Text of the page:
Checkoff collaboration promotes cover crops, soil health
Farmers continue to work toward sustainability goals through the Farmers for Soil Health (FSH) initiative, a partnership among the Soy Checkoff, the Pork Checkoff and the National Corn Growers Association. The partnership involves other entities, including the USDA, which makes cost-sharing available for some soil health practices. FSH is part of a broader USDA project called the Partnerships for Climate Smart Commodities, according to Robert Bonnie, USDA Under Secretary for Farm Production and Conservation.
“We’re making a $3.1 billion investment in producer-led collaborative projects all over the country that are intended to increase the deployment of climate-smart practices: soil health, methane reduction in livestock, nutrient management [and] improved forest management,” said Bonnie, at Commodity Classic, following the signing by U.S. Secretary of Agriculture Tom Vilsack of an agreement with Farmers for Soil Health. “These are bottom-up projects that producers, producer groups, commodity groups [and] conservation groups have put together across the country.”
The USDA’s Partnerships for Climate-Smart Commodities program announced last fall its intention to award FSH a $95 million grant. With this award, FSH will launch a program to advance the adoption of cover crops and conservation tillage in the states that collectively produce more than 85 percent of the nation’s corn and soybeans.
USDA’s Partnerships for Climate-Smart Commodities grant will facilitate major progress toward FSH’s goal of doubling cover crop acres in the U.S. to 30 million acres by 2030. The Partnerships’ overall goals are ambitious. Their outreach, according to USDA’s website, is to more than 60,000 farms, encompassing more than 25 million acres of working land engaged in climate-smart production practices, like cover crops, no-till and nutrient management, as well as pasture and forestry management.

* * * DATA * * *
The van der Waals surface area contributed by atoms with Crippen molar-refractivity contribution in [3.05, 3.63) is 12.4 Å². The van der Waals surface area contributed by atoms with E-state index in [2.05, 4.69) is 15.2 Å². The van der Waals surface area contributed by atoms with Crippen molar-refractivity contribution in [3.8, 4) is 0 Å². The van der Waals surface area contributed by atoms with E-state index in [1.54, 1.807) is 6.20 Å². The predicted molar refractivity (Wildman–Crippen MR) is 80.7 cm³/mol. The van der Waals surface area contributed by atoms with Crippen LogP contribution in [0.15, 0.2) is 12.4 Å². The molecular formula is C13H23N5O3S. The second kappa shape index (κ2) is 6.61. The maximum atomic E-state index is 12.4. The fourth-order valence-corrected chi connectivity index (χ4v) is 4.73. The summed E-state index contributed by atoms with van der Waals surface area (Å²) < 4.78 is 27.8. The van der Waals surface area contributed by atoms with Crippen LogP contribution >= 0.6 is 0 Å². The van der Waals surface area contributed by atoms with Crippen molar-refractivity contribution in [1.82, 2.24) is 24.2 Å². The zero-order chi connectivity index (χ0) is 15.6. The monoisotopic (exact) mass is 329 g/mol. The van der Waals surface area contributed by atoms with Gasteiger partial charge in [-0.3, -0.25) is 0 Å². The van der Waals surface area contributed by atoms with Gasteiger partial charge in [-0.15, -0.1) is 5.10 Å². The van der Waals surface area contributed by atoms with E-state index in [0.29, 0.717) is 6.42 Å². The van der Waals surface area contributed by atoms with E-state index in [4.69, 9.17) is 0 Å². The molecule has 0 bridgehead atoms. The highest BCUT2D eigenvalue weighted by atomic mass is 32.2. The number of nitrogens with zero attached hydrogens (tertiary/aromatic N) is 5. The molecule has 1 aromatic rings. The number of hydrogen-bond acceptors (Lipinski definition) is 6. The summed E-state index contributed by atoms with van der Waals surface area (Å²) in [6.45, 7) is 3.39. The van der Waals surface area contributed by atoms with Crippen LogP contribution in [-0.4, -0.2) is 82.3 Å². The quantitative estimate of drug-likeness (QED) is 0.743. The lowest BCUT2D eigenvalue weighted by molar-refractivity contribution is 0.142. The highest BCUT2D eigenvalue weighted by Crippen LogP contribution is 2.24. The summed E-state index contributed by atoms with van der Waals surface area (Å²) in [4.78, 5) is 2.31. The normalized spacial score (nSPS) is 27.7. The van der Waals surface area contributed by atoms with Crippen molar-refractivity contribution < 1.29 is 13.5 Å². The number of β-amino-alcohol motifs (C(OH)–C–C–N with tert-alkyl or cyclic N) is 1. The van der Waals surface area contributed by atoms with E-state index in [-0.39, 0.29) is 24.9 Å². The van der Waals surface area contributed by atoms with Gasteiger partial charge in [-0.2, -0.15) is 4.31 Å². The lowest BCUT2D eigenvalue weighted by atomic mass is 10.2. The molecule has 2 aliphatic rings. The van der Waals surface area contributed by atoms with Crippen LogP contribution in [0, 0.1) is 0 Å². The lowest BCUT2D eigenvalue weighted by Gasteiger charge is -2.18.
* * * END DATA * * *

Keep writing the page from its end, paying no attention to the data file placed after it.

More than 60 million metric tons of carbon dioxide equivalent are to be sequestered over the lives of the projects, says the agency, equivalent to removing more than 12 million gasoline-powered passenger vehicles from the road for one year.
The agreement with FSH, said Bonnie, represents the first of USDA’s climate-smart projects. “And what we’re going to try to do here is increase the amount of cover crop adoption across, I think, at least 11 states, and we’re really excited about it,” Bonnie told the South Dakota Soybean Network. “Our interest at USDA is to demonstrate that U.S. agriculture, through a voluntary, incentive-based approach, can make a significant impact in reducing greenhouse gas emissions and helping solve the climate problem we face, and at the same time, maintain agricultural productivity and do this in a way that pencils for farmers. And this [FSH] project is a really important part of that.”
Undersecretary Bonnie describes USDA’s Climate Smart projects, of which FSH is one, as an initiative from which producers can profit. “This…effort where we create new markets for climate-smart commodities, whether it’s carbon or other things that we think can benefit producers, that they can make money from, that they can be rewarded for, that’s less tangible than the acres or the tons, but we think it’s really important, we think it’s really important to create that model here in the United States,” said Bonnie. “We think it’s a model that may work globally as well and we want to make sure we position U.S. agriculture to be a leader on this.”